Spider-Man is bashed by his greatest foe - the critics


SMALL PRINT:THE REVIEWS for Spider-Man: Turn Off the Darkare in, and if you were behind the show you would possibly feel like reverting to anonymity and a mask.

Unless you’ve been living in an underground lair, you’ll be aware that the Broadway musical, which features music from Bono and The Edge, has been a troubled production – even before a stuntman plunged from a height mid-show in December (not its first accident).

While bloggers and journalists have been queuing up to give their verdict on the $65 million show, the theatre critics have had to wait while the opening was put back and back until the latest date of March 15th. The patience of the critics finally snapped, and they’ve decided to review it now regardless.

The most influential voice is Ben Brantley in the New York Times,and his piece is deadlier than the Green Goblin. “The sheer ineptitude of this show . . . loses its shock value early,” he wrote. “After 15 or 20 minutes, the central question you keep asking yourself is likely to change from ‘How can $65 million look so cheap?’ to ‘How long before I’m out of here?’ Spider-Man is not only the most expensive musical ever to hit Broadway; it may also rank among the worst.”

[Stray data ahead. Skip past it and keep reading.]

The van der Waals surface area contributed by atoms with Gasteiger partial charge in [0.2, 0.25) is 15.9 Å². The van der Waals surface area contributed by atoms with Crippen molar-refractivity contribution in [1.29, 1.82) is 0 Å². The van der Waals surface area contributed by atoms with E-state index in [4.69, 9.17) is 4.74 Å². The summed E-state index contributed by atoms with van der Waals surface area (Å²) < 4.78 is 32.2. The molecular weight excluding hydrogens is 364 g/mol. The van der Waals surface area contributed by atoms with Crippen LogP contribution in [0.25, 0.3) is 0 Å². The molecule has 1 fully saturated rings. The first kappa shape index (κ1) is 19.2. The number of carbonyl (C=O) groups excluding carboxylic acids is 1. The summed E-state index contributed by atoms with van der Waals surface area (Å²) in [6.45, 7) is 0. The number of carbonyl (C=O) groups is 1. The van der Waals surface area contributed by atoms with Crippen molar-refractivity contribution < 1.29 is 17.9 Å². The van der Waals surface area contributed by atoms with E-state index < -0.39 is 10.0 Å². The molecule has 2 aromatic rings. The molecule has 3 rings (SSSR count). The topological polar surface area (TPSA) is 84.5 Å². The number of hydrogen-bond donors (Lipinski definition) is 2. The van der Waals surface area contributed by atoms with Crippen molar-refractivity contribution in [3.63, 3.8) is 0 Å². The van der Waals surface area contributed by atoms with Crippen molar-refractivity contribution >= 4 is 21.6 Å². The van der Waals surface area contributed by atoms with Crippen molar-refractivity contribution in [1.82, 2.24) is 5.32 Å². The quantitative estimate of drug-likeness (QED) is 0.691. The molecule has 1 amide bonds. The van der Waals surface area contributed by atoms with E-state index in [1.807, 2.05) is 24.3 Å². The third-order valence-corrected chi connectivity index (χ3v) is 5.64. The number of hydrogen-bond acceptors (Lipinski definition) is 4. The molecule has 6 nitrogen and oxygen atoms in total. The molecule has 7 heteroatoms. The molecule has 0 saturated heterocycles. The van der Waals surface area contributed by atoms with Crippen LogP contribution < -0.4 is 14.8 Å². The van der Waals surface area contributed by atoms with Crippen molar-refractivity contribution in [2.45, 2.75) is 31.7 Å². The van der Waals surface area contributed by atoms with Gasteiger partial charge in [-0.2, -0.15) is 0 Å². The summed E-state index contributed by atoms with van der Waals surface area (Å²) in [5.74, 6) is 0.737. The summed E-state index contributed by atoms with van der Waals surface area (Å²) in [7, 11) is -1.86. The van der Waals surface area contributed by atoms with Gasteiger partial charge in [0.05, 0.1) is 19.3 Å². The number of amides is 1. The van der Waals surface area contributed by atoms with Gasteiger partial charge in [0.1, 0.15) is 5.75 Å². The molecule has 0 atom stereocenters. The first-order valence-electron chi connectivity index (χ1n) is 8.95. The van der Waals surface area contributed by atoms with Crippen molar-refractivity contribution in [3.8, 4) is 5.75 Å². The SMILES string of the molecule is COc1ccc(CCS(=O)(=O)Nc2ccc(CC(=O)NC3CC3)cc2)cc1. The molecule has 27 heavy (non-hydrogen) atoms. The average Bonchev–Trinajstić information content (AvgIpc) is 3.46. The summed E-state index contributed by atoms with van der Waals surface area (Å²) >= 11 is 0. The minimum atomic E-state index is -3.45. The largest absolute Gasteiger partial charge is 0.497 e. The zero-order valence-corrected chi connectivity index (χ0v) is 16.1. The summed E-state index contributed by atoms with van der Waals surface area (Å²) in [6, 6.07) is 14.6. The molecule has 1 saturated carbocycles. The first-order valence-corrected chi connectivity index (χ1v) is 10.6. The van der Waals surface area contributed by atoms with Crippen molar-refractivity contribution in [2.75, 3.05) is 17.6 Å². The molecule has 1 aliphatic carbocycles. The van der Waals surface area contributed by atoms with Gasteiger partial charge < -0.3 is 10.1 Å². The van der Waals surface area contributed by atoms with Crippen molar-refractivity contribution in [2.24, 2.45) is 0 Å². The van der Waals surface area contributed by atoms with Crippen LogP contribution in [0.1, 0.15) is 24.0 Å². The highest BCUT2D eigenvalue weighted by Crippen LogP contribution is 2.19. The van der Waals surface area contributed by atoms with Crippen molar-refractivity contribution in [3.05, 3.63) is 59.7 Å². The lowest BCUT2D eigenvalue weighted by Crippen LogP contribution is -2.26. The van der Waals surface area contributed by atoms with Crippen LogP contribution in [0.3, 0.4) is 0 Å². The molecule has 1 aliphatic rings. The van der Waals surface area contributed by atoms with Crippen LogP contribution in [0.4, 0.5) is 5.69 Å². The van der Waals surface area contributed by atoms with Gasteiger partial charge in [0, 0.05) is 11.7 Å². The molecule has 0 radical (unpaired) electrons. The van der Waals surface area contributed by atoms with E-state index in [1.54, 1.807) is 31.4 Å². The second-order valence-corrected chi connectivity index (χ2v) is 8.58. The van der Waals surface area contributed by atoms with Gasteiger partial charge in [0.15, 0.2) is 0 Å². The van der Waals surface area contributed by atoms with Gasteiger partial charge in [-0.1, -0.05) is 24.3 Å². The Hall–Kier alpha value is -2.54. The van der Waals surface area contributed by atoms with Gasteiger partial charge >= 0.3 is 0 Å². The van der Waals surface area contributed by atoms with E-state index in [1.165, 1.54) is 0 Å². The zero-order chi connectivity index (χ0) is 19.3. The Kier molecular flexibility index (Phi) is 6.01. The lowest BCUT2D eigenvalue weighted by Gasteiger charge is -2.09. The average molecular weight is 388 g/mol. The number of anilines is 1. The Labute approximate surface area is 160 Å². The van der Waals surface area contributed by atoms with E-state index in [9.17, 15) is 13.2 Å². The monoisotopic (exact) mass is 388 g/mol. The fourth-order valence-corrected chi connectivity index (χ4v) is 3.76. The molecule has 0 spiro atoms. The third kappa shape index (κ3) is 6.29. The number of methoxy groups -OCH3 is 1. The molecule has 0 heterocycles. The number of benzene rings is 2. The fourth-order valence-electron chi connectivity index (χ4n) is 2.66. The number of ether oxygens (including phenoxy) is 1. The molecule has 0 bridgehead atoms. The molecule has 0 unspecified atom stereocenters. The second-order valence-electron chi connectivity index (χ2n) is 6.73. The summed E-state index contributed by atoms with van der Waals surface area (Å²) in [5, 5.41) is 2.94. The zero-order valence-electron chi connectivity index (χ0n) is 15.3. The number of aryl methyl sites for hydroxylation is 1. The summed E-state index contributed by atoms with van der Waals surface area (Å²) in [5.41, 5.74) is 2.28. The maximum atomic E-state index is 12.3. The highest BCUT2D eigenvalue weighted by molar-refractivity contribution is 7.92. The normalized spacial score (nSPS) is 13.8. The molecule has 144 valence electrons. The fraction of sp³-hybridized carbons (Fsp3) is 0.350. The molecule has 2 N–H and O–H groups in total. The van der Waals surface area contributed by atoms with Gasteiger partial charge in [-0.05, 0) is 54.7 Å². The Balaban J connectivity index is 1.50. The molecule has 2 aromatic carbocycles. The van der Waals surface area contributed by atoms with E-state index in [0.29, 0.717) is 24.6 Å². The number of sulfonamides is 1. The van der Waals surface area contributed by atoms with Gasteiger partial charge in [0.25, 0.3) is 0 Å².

The performance Brantley reviewed included a technical problem that held up the show. However, it seemingly delighted the audience who loved one actor’s joke to the actor playing Spider-Man: “You gotta be careful. You’re gonna fly over the heads of the audience, you know. I hear they dropped a few of them.”

“All subsequent performances of “Spider-Man” should include at least one such moment,” wrote Brantley. “Actively letting theatregoers in on the national joke that this problem-plagued show has become helps make them believe that they have a reason to be there.”

However, the Star-Ledger’s critic, who bought his own ticket, believed that “even in its current state (without the improvements that may follow), Spider-Manis worth seeing.” The LA Times’snegative review (“an artistic form of megalomania”) conceded that “the show is most alive when the sound that Bono and The Edge made famous connects to the emotional predicament of Peter Parker”.

Gawker’s reviewer disagreed: “The music is lazy and awful – its like listening to the scraps left on the floor after U2 recorded Hold Me, Thrill Me, Kiss Me, Kill Me”

It is in “equal parts exciting and atrocious,” said the New York Post. “It is constantly seesawing between the galvanizing and the lame.”

And there’s more. “A shrill, insipid mess,” said the Washington Post; “unmistakably monomaniacal,” according to New York Magazine.




The fuss has triggered some debate about when a show should be reviewed, especially when so much has been written in advance. Variety reviewed the preview and said it would run a full review later on.

Spider-Man’sproducers have complained that their show should not be reviewed until it’s ready. “This pile-on by the critics is a huge disappointment,” said a spokesperson. “Changes are still being made and any review that runs before the show is frozen is totally invalid.”

And the box office impact? With 130,000 tickets sold, there have been suggestions the endless previews may be a brilliant ploy to outwit critics. Either way, it is as if it’s a supershow made only stronger by radioactive press.

– Shane Hegarty